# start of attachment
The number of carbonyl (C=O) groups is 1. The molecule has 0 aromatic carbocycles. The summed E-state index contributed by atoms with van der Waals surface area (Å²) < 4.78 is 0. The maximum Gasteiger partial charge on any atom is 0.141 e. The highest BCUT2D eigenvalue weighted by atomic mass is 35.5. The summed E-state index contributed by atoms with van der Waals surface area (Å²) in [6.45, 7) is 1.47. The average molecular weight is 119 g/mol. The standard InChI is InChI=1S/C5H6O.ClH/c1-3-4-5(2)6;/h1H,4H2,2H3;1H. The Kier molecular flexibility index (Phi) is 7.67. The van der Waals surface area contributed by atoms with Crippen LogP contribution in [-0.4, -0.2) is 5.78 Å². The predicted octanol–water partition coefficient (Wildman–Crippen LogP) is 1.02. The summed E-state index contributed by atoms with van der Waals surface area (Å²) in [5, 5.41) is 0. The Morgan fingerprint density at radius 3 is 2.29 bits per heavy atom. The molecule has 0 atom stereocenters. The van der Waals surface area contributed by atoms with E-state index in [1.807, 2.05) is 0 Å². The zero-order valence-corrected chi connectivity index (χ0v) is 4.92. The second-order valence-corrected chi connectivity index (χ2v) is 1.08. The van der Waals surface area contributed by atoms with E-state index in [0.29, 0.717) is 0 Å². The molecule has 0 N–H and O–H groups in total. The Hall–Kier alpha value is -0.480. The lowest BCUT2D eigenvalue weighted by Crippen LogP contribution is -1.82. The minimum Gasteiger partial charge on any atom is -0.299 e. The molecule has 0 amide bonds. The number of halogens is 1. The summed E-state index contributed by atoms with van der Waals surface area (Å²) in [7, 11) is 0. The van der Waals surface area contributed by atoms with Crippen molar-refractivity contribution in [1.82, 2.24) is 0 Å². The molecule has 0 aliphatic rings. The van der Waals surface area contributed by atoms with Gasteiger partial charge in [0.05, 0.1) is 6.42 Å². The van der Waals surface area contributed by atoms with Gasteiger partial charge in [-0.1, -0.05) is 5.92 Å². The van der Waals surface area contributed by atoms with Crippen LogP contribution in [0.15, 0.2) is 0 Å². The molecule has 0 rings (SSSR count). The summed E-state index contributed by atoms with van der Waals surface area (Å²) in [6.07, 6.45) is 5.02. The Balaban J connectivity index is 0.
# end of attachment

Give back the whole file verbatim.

The number of carbonyl (C=O) groups is 1. The molecule has 0 aromatic carbocycles. The summed E-state index contributed by atoms with van der Waals surface area (Å²) < 4.78 is 0. The maximum Gasteiger partial charge on any atom is 0.141 e. The highest BCUT2D eigenvalue weighted by atomic mass is 35.5. The summed E-state index contributed by atoms with van der Waals surface area (Å²) in [6.45, 7) is 1.47. The average molecular weight is 119 g/mol. The standard InChI is InChI=1S/C5H6O.ClH/c1-3-4-5(2)6;/h1H,4H2,2H3;1H. The Kier molecular flexibility index (Phi) is 7.67. The van der Waals surface area contributed by atoms with Crippen LogP contribution in [-0.4, -0.2) is 5.78 Å². The predicted octanol–water partition coefficient (Wildman–Crippen LogP) is 1.02. The summed E-state index contributed by atoms with van der Waals surface area (Å²) in [5, 5.41) is 0. The Morgan fingerprint density at radius 3 is 2.29 bits per heavy atom. The molecule has 0 atom stereocenters. The van der Waals surface area contributed by atoms with E-state index in [1.807, 2.05) is 0 Å². The zero-order valence-corrected chi connectivity index (χ0v) is 4.92. The second-order valence-corrected chi connectivity index (χ2v) is 1.08. The van der Waals surface area contributed by atoms with E-state index in [0.29, 0.717) is 0 Å². The molecule has 0 N–H and O–H groups in total. The Hall–Kier alpha value is -0.480. The lowest BCUT2D eigenvalue weighted by Crippen LogP contribution is -1.82. The minimum Gasteiger partial charge on any atom is -0.299 e. The molecule has 0 amide bonds. The number of halogens is 1. The summed E-state index contributed by atoms with van der Waals surface area (Å²) in [7, 11) is 0. The van der Waals surface area contributed by atoms with Crippen molar-refractivity contribution in [1.82, 2.24) is 0 Å². The molecule has 0 aliphatic rings. The van der Waals surface area contributed by atoms with Gasteiger partial charge in [0.05, 0.1) is 6.42 Å². The van der Waals surface area contributed by atoms with Gasteiger partial charge in [-0.1, -0.05) is 5.92 Å². The van der Waals surface area contributed by atoms with Crippen LogP contribution in [0.15, 0.2) is 0 Å². The molecule has 0 rings (SSSR count). The summed E-state index contributed by atoms with van der Waals surface area (Å²) in [6.07, 6.45) is 5.02. The Balaban J connectivity index is 0.